Female Lesser Scaup (Fair Isle, Shetland, 7 October 2011). This bird superficially resembles a Tufted Duck in its small, neat proportions. However, the mantle is quite pale and offers limited contrast with the flanks. Furthermore, the facial patch is very white, extensive and sharply defined and meets well above the culmen and the dark at the bill tip seems to be restricted to the nail. Adding further weight to the case for Lesser Scaup is the steep forehead and rather high rear crown. A good flap and a view of the wing pattern would clinch this bird (Rebecca Nason / www.rebeccanason.com).
Juvenile Tufted Duck (Seaforth, Lancashire, 9 September 2004). This young Tufted Duck looks typically small, squat and short bodied, and the rather flattish crown with a pronounced tuft is shown by no other Aythya. To confirm the identification we should look at the plumage and bare parts too. Here lie ample clues to the bird's identity. The mantle is very dark brown and contrasts sharply with the flanks, the facial patch is almost non-existent and the bill has an extensive but diffuse dark tip. In all respects this is a normal juvenile Tufted Duck (Steve Young / www.birdsonfilm.com).
First-winter Greater Scaup (Seaforth, Lancashire, 19 November 2005). With its large bulky body, long sloping rear end, large, very rounded, bulbous head and large bill, this looks immediately like a Greater Scaup. To confirm our quick identification, there is minimal mantle/flank contrast and the whole body looks quite uniform in both hue and tone. The facial patch is still developing, but it is already large and reasonably well-defined and extends over the culmen. The bill pattern, though difficult to establish on this side-on photo, appears to show a dark nail only (Steve Young / www.birdsonfilm.com).
First-winter female Lesser Scaup (Caerlaverock WWT, Dumfries and Galloway, 18 February 2007). Again, this young Lesser Scaup shows features suggestive of both Tufted Duck and Greater Scaup. Its small body and neat proportions suggest the former while its grey mantle clearly indicates the latter. On closer examination, however, it contains all the necessary features of a Lesser Scaup: a steep forehead and 'bumpy' rear crown, much grey in the mantle reducing the contrast with the flanks and heightening the contrast with the dark head, green gloss coming through on the head, a developing white facial patch and a dark nail (Steve Young / www.birdsonfilm.com).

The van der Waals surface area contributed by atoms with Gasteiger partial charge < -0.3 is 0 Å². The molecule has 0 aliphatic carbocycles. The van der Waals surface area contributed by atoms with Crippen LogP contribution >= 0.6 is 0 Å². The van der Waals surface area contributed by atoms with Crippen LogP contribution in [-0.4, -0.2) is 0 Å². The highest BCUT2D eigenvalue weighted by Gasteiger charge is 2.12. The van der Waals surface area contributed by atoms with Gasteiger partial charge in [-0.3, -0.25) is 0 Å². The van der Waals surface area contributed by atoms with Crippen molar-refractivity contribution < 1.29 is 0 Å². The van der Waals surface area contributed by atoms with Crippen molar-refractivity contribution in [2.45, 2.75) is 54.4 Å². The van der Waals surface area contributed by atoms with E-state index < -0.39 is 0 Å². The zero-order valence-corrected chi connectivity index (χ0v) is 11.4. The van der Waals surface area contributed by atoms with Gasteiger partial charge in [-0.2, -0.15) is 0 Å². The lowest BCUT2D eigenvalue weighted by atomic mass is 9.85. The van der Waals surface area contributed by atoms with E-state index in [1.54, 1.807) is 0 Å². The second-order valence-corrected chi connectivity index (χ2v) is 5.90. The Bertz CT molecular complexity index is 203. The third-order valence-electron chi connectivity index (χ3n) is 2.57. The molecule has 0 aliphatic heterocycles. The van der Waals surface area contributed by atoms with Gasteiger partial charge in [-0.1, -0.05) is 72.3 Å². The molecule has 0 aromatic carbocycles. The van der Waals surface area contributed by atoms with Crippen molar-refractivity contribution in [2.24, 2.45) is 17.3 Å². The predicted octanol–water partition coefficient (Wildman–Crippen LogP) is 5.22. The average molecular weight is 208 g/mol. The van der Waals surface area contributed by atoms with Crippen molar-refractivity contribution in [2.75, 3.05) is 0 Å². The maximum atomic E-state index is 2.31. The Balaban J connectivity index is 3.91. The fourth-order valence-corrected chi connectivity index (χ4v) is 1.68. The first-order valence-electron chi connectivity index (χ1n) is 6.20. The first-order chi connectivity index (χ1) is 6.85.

Tufted Duck (female, Whitlingham CP, Norfolk, 10 January 2009). The most eye-catching feature of any flying Aythya is the broad white wing-bar. That on this bird is typical of both Tufted Duck and Greater Scaup: white on the secondaries but progressively greyer or browner across the primaries. The head and bill confirm that this is a Tufted Duck, however – it lacks a white facial patch and the dark on the bill tip is extensive (Robin Chittenden / www.robinchittenden.com).
Female Greater Scaup (Seaforth, Lancashire, 8 February 2005). The wing-bar on this flying Greater Scaup resembles that of Tufted Duck, but the white facial patch is strong and prominent, seemingly encircling the bill base, and the dark at the bill tip can be seen to be restricted to the nail. The bird also looks large bodied and round headed, also typical of Greater Scaup (Steve Young / www.birdsonfilm.com).
Female Lesser Scaup (St Mary's, Scilly, 15 November 2015). This flying Lesser Scaup shows the a developing large white facial patch typical of this species, but the key feature in flight is the wing-bar – white across the secondaries with a sharp, abrupt transition to grey across the primaries, unlike the more gradual transition in the wing-bars of the other two species (Kris Webb).
Drake Aythya hybrid (male, Seaforth, Cheshire, 28 January 2009). This bird shows a small, rather Lesser Scaup-like head combined with a rather Tufted Duck-like rear crown tuft and a large bulky Greater Scaup-like body. The mantle is grey but appears very smooth, lacking even the soft vermiculations of Greater Scaup, while the bill shows extensive dark at the bill tip. This combination of features is not shown by any Aythya species and the bird must therefore be a hybrid (Steve Young / www.birdsonfilm.com).
Female Aythya hybrid (Welney, Norfolk, 2 January 2008). This bird has quite a large body, a rounded head and a strong white facial patch, all suggestive of Greater Scaup. However, the head also shows a slight rear crown 'bump', there is a strong contrast between the mantle and the flanks and the bill has extensive dark at the tip. Again, this bird shows characters of no known species and must also be a hybrid; identifying the parentage of such birds is not always straightforward. Photo: Alan Tate.
- This article was originally published in the November 2018 issue of Birdwatch magazine.